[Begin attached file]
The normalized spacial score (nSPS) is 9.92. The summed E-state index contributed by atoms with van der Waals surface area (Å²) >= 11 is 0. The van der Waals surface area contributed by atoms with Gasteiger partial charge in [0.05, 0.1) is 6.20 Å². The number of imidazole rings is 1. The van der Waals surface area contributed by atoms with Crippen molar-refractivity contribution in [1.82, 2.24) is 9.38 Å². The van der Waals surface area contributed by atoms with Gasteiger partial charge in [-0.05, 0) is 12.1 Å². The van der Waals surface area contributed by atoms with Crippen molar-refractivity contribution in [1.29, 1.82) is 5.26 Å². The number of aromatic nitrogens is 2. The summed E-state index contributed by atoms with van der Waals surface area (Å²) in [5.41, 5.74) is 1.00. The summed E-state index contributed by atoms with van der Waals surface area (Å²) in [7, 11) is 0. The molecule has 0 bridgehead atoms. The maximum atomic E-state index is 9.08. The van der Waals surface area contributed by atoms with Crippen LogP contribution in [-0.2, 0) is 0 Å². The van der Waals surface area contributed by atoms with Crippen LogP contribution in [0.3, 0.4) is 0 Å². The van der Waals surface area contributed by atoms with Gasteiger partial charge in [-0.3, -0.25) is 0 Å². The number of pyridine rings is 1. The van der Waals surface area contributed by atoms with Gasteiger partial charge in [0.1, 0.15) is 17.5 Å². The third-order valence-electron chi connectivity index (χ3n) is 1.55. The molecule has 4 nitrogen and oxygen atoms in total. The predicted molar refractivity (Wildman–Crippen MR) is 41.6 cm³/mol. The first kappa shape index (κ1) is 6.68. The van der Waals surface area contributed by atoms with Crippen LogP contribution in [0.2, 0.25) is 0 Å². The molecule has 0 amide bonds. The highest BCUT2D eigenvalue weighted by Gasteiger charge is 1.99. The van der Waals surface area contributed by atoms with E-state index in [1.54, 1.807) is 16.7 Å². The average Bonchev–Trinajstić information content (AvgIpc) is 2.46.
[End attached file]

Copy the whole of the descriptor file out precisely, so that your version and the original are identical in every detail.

The normalized spacial score (nSPS) is 9.92. The summed E-state index contributed by atoms with van der Waals surface area (Å²) >= 11 is 0. The van der Waals surface area contributed by atoms with Gasteiger partial charge in [0.05, 0.1) is 6.20 Å². The number of imidazole rings is 1. The van der Waals surface area contributed by atoms with Crippen molar-refractivity contribution in [1.82, 2.24) is 9.38 Å². The van der Waals surface area contributed by atoms with Gasteiger partial charge in [-0.05, 0) is 12.1 Å². The van der Waals surface area contributed by atoms with Crippen molar-refractivity contribution in [1.29, 1.82) is 5.26 Å². The number of aromatic nitrogens is 2. The summed E-state index contributed by atoms with van der Waals surface area (Å²) in [5.41, 5.74) is 1.00. The summed E-state index contributed by atoms with van der Waals surface area (Å²) in [7, 11) is 0. The molecule has 0 bridgehead atoms. The maximum atomic E-state index is 9.08. The van der Waals surface area contributed by atoms with Crippen LogP contribution in [-0.2, 0) is 0 Å². The van der Waals surface area contributed by atoms with Crippen LogP contribution in [0.3, 0.4) is 0 Å². The van der Waals surface area contributed by atoms with Gasteiger partial charge in [-0.3, -0.25) is 0 Å². The number of pyridine rings is 1. The van der Waals surface area contributed by atoms with Gasteiger partial charge in [0.1, 0.15) is 17.5 Å². The third-order valence-electron chi connectivity index (χ3n) is 1.55. The molecule has 4 nitrogen and oxygen atoms in total. The predicted molar refractivity (Wildman–Crippen MR) is 41.6 cm³/mol. The first kappa shape index (κ1) is 6.68. The van der Waals surface area contributed by atoms with Crippen LogP contribution in [0.2, 0.25) is 0 Å². The molecule has 0 amide bonds. The highest BCUT2D eigenvalue weighted by Gasteiger charge is 1.99. The van der Waals surface area contributed by atoms with E-state index in [1.54, 1.807) is 16.7 Å². The average Bonchev–Trinajstić information content (AvgIpc) is 2.46.